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Declaring date field as varchar

Posted on 2007-10-18
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My coworker wrote a script and he declared the date field as varchar(10). When i run it using datetime and varchar..i get the same results back.

It's ok to declare datetime field as varchar??

Script is simple like this:
declare @RunDate as varchar(10)
set @rRunDate = '2007-10-18'

select  * from  table
where datefield >= @RunDate
       and  anotherfield ='H'
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Question by:Camillia
6 Comments
 
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Assisted Solution

by:Chris Mangus
Chris Mangus earned 400 total points
ID: 20104529
It is ok as SQL will implicitly convert any string data that looks like a real date into a date.  If I was always putting date type data into that variable though I'd declare it as a smalldatetime or datetime, as appropriate.
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Accepted Solution

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Aneesh Retnakaran earned 800 total points
ID: 20104541
>It's ok to declare datetime field as varchar??
Not really, unless you knows when an implicit casting will be performed by SQL server

In this case 'datefield >= @RunDate'; since DateField is of Datetime datatype, @Rundate is  implicitly  casted to datetime.
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LVL 143

Assisted Solution

by:Guy Hengel [angelIII / a3]
Guy Hengel [angelIII / a3] earned 800 total points
ID: 20104549
>It's ok to declare datetime field as varchar??
it should be avoided to do like that.

correct, with implicit conversion:

declare @RunDate as datetime
set @rRunDate = convert(datetime, '2007-10-18', 120)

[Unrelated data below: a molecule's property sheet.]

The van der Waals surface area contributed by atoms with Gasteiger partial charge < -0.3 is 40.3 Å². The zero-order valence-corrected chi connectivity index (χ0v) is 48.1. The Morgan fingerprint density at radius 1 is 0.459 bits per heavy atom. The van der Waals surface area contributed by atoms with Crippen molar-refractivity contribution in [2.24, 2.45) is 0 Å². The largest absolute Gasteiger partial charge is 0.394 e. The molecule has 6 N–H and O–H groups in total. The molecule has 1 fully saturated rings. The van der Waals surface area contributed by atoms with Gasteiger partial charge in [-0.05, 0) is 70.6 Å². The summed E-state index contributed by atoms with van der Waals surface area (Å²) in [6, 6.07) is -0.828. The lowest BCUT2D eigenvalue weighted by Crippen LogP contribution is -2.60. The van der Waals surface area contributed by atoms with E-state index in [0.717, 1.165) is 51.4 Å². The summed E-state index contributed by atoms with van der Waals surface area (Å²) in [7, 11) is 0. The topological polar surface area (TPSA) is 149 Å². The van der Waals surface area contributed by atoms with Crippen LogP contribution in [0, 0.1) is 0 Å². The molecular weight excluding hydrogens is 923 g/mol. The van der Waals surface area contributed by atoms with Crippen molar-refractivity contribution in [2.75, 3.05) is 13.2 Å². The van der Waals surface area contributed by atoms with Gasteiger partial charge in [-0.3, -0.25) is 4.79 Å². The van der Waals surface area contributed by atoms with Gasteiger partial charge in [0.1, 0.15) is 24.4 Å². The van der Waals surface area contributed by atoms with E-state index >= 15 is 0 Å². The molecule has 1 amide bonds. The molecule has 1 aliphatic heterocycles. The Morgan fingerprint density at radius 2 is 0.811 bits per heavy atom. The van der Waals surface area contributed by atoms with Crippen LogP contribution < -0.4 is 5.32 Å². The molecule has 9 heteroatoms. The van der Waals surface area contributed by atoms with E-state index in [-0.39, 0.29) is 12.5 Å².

the format YYYY-MM-DD (which is the style=120 in the above code) is non-ambigeous, hence it should work on all servers without any problems.
it is however a good habit to always use the explicit data type conversion anyhow..

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Author Comment

by:Camillia
ID: 20108509
>> since DateField is of Datetime datatype, @Rundate is  implicitly  casted to datetime.
 ok, that makes sense why the script works.

Now, angellll has this :
declare @RunDate as datetime
set @rRunDate = convert(datetime, '2007-10-18', 120)

My coworker has declare @RunDate as varchar(10). Should we change the script to do a conversion before using the it..like below? (for some reason, he has to declare it as varchar..otherwise the vendor app wont work)....
declare @RunDate as varchar(10)  --have varchar here
set @rRunDate = convert(datetime, '2007-10-18', 120)   --convert to datetime before using it..
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Expert Comment

by:Guy Hengel [angelIII / a3]
ID: 20108637
>(for some reason, he has to declare it as varchar..otherwise the vendor app wont work)....
can you explain that?

now:
>declare @RunDate as varchar(10)  --have varchar here
>set @rRunDate = convert(datetime, '2007-10-18', 120)   --convert to datetime before using it..

will be a bad idea, because that will implicitely make the datetime value that has been carefully constructed with the convert() statement back into a varchar, with the current date format.
which could be dd mon yyyy, and hence it would cut of the last digit of the year...

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Author Comment

by:Camillia
ID: 20108859
He couldnt pass datetime from the vendor app to SQL because "they have different delimiters for the time field".

Our vendor has defined their own user-defined-type. It's a datetime, length 8. They named it  *ISODate.

Going to ask him to try that and see if it would work with the vendor app.
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